Chris and Cosey
Dave Elliot drops in for a discussion on love and lust with Chris and Cosey...
Last year was a busy one for Chris & Cosey. Since the demise of Throbbing Gristle in the Spring of 1981 the two camps have followed quite different paths. Genesis P'Orridge and Peter Christopherson, always the more controversial half of the group, went on to form Psychic TV and recorded two albums for WEA and CBS, grabbing a great deal of media coverage in the process. Chris Carter and Cosey Fanni Tutti instead have quietly got on with various projects — records with Rough Trade, video work, concerts, performance art ventures, collaborations with other musicians — all of which have escaped the attention of most people.
Their new album, 'Songs Of Love and Lust', has just been released on Rough Trade, and with the promise of an album on Doublevision plus at least three 12" singles all to be released in the next few months it looks like their relative anonymity could be a thing of the past. Chris comments: "It was a really productive year. A lot of people thought we'd not done much but in fact we did a tremendous amount, and now all the releases are coming out."
Was there a conceptual idea behind the title of the new album? Cosey explains: "Sort of, yes. We had the title at a very early stage and we were going to do one side for 'Love' — all twee and romantic, and the other side really raunchy, but as is so often the case once you start recording, things develop differently... But it's definitely an album with a certain feel to it; a similar sound throughout with consistent production."
Stylistically, the latest Chris & Cosey sound falls somewhere between 'Trance', their last album, and the one-off pop single 'October Love Song', released last summer. Electronic tribal dance music perhaps?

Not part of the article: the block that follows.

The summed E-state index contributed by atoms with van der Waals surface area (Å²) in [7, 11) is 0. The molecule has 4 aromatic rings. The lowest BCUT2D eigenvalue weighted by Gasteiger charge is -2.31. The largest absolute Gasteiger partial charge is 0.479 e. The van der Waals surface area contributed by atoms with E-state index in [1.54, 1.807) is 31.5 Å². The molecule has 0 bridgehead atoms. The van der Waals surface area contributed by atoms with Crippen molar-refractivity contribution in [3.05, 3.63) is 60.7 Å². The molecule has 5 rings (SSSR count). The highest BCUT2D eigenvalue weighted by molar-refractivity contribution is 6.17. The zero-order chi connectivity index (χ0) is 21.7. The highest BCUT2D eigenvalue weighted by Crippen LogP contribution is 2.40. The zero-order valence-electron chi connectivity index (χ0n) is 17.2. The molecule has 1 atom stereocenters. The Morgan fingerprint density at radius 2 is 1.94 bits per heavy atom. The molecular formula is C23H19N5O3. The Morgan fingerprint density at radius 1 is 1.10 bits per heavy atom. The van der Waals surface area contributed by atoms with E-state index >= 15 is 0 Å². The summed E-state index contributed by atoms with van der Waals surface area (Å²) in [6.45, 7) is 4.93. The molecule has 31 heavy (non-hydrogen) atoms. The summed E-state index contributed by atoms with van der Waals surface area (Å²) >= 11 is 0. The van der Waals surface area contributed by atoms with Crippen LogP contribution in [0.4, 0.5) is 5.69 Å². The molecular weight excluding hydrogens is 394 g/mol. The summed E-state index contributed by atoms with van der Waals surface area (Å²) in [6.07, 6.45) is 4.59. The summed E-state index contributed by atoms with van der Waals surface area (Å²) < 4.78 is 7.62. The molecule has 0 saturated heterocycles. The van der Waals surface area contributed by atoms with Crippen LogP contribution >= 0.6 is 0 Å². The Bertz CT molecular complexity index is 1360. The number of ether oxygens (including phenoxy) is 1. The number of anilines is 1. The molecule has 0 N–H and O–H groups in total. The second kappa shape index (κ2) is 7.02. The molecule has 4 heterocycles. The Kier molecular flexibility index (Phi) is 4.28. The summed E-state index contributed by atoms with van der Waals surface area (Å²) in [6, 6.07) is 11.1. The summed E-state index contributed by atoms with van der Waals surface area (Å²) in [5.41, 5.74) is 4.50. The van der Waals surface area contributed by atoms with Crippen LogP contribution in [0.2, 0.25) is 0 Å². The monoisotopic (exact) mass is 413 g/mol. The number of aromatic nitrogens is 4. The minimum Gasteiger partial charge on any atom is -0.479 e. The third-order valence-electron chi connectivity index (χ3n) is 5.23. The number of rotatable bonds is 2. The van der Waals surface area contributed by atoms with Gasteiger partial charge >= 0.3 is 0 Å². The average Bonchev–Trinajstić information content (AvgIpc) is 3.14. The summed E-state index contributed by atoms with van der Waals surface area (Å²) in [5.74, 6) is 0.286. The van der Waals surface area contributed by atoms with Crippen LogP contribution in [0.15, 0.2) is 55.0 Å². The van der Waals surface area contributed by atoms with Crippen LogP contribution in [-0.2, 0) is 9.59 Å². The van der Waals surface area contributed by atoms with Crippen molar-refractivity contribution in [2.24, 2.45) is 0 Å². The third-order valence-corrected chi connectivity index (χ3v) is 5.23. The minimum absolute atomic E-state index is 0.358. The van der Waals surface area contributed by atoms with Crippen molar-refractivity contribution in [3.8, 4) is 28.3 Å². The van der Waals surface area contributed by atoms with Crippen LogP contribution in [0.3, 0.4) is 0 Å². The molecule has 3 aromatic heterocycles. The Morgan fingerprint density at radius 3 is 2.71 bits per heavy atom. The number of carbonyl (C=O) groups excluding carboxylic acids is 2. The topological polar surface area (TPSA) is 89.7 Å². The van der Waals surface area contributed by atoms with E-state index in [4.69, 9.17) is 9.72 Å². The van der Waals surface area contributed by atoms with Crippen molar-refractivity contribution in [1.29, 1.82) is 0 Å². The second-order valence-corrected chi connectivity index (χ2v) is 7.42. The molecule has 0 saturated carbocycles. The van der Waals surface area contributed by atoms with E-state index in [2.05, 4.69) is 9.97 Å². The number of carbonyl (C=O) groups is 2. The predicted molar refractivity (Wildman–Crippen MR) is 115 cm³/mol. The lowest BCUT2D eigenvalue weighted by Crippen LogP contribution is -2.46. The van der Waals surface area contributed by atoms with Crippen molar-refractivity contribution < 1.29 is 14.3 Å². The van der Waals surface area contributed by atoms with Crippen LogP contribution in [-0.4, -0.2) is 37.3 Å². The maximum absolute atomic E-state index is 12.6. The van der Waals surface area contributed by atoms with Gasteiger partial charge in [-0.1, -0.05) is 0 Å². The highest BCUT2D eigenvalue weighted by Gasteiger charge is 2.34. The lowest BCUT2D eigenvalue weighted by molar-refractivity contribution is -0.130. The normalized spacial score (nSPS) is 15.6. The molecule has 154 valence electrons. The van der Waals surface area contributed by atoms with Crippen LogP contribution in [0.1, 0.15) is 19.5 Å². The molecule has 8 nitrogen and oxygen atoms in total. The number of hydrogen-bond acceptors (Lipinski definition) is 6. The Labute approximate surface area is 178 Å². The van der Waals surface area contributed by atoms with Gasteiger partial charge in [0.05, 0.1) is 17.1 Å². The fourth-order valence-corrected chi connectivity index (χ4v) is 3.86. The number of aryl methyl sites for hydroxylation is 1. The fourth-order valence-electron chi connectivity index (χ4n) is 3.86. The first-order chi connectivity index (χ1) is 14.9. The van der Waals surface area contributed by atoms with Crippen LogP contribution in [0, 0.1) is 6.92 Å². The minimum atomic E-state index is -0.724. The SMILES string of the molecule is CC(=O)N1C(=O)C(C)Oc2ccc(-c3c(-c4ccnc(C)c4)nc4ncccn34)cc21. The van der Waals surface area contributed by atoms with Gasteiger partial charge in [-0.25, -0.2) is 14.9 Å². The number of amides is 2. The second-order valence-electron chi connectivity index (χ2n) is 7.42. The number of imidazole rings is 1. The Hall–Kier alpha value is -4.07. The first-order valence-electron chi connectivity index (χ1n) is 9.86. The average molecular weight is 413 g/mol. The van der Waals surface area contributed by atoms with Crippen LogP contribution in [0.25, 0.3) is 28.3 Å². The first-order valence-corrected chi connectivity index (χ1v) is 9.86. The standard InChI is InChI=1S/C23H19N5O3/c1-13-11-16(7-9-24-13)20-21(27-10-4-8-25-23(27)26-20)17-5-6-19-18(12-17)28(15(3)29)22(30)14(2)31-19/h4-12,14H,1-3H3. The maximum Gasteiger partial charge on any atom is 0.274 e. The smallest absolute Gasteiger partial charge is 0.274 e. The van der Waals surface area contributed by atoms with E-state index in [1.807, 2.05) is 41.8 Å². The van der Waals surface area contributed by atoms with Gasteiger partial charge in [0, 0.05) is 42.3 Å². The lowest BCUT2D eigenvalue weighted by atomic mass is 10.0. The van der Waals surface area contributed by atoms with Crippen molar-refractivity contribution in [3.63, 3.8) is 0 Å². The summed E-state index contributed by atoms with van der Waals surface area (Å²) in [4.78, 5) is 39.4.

"We don't treat recording like a 9 to 5 job because somedays you can tell that it's not working, so rather than waste time trying to get something good, we'll just leave it and go out for the day or catch up on the mail."
Cosey again: "I think what people were expecting was follow on from 'October Love Song', but the album's not that. We don't want to be commercial; we're quite happy to be not as sweet as the stuff that's around at the moment. I mean, it's easy to do that. For me it's too superficial — there's already too much music like that around."
One of the most noticeable things about the new LP is the slick production, achieved mainly by upgrading their studio to 8-track. Chris explains: "We bought a lot of equipment in January of last year: a Tascam 8-track and a Seck 24 into 8 mixer, both at a really good price. So we recorded the single on these. Then we bought a Korg digital delay (the SD3000), a Dimension D which gives that really spacious effect. And we've still got the big modular system which sees us through loads of things — the Roland 100, to which I've added my own modules. The MC8 runs that; in fact the MC8 runs almost everything. It's so good because it has so many outputs on it; it's got eight output channels and an extra six multiplex outlets which you can use for the drum-machine. In fact everything on 'October Love Song' was done on the MC8, even the drum patterns. You can control so many different things at once... With the MC8 we've got the Roland SH101, and we also have a Casio MT30 which has a voltage controlled input so we can put a chord on the Casio and then actually sequence a chord with the MC8. Although we have in fact stopped doing that so much now and Cosey plays quite a lot of Casio, especially on the new album". Other effects units and rhythm machines include Roland's Chorus Echo SRE555, Pitch-to-Voltage Converter SPV355 and Vocoder, plus an Eventide Harmoniser, Korg and Boss digital delay units, the Roland TR808 and Bassline rhythm composers, Wasp synthesizer, three guitars and a great deal of customised or home-built modular units.